I read, listen to and watch the news in a sort of out-of-body state. Didn't I see this movie?
I'm sure I read the book.
This can't be for real.
The virus is spreading across Africa -- and there are infected individuals in the US as well.
This is the stuff of novels, nightmares -- and sadly, of panic, and panic leads to prejudice and prejudice leads to hatred in a direct and short line. In fact, a recent incident on a flight into the US is frankly scary...
Already Donald Trump has weighed in that some good might come of this epidemic if it eliminates the shaking of hands. There is talk of closing borders and limiting immigration. And I guarantee that is just the beginning.
However my point is not to write a screed against discrimination; rather it is to examine the outbreak in light of our world -- our digital world, our always-on world, our "social is the key to everything" world.
My fear is that we are beginning to look at our personal technology as a totem. The kind of totem that people once thought (and some still do) protected them from bullets or arrows or bears -- bottom line: an unnatural death.
So when we read about Ebola, it has the ring of fiction -- our magical auras protect us. We have smartphones.
Sadly, I will bet that some of the infected and deceased in Africa had them too.
What they didn't have was a good health care system, clinics with running water, proper protection for health care workers, better education, enough medical supplies so that needles didn't need to be reused and a full-court press on finding a vaccine.
So while social media might be getting a foothold, social custom has taken a blow; and in Liberia -- like in many places in Africa and elsewhere -- socializing and physical contact are, no pun intended, hand in hand.
Imagine a country where goats have shared taxis with eight humans; where kissing on both cheeks dates back centuries as a greeting custom; where intimacy is part of life -- imagine you are suddenly told not to pick up your child or feed your sick mother. Imagine.
One solution is of course the Donald Trump idea -- no more handshaking. And another could be to get everyone connected on Facebook so they don't need to see each other.
Donald's solution by the way being the more possible, as so much of Facebook is group selfies and shared experiences -- how boring if Facebook became FaceTime.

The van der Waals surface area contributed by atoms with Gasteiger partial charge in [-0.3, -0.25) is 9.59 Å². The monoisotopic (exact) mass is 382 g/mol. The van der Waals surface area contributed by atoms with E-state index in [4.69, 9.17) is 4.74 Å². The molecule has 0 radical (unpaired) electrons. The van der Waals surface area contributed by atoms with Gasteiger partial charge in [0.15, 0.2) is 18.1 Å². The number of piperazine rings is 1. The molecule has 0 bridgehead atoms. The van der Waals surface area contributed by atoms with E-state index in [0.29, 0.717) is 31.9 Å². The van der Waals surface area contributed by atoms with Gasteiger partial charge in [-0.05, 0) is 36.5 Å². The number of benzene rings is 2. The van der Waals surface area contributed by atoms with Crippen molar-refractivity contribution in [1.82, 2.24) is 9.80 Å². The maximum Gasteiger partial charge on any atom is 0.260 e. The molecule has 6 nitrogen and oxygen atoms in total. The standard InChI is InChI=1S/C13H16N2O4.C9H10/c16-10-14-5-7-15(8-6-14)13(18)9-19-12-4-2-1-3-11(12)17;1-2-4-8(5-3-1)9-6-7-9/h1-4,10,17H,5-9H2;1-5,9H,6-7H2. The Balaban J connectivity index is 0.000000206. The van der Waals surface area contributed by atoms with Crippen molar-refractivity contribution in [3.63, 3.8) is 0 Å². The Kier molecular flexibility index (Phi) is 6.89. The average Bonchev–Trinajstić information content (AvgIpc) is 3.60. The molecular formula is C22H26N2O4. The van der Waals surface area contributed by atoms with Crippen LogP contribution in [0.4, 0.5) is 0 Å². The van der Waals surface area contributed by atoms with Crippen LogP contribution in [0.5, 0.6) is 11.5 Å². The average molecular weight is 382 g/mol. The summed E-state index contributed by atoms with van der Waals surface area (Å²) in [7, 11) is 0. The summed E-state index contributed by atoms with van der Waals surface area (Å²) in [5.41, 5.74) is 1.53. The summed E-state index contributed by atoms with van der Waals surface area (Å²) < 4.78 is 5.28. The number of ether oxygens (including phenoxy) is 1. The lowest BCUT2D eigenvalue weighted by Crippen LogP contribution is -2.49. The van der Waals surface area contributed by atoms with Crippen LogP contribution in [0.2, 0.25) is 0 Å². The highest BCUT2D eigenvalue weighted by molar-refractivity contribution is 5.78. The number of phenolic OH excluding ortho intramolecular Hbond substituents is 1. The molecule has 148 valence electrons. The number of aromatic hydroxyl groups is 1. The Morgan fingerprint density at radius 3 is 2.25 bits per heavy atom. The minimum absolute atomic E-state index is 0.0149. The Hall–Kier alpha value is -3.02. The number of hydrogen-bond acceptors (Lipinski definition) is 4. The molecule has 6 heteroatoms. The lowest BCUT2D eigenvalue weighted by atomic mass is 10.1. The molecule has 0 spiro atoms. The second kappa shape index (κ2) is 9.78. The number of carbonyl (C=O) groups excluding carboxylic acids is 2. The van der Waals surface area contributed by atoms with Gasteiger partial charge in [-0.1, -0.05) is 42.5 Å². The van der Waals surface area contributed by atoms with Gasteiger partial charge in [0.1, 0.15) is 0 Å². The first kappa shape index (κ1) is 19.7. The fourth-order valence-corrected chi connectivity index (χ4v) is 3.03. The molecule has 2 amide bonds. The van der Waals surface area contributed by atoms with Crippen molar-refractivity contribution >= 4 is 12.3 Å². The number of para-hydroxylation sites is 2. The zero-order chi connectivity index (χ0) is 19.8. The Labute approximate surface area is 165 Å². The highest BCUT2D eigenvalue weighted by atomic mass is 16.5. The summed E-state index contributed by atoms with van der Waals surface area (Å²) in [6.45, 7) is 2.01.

Bottom line: If there was ever a Click and Shout moment, this is it. You've seen the movie. You know how it can end.
Michael Harrington, who in 1962 wrote the influential book on poverty in America called The Other America, posited, "If there is technological advance without social advance, there is, almost automatically, an increase in human misery, in impoverishment."
And clearly we have one and not the other over 50 years after this prophecy -- everywhere in the world the "gap" is growing.
Seems to me that it's easy to become complacent, myself included; to believe in our powerful totems, which don't shield us so much as isolate us. Henry David Thoreau had the same worry in 1854 and he never tweeted so much as a line. Listen:
"Our inventions are wont to be pretty toys, which distract our attention from serious things. They are but improved means to an unimproved end." Henry David Thoreau
And there you have it -- imagine if we helped to solve the problems of running water and more needles for rural clinics, not to mention a vaccine, while we experimented with the Twitter buy button. It doesn't have to be one or the other -- particularly if the one is only an improved means...
Social can kill... but it can also save. The original vision of the Web was of a shared community of scientists sharing -- not selfies or cute dog pictures but critical research and ideas.
As I said: It does not have to be one or the other.
What do you think?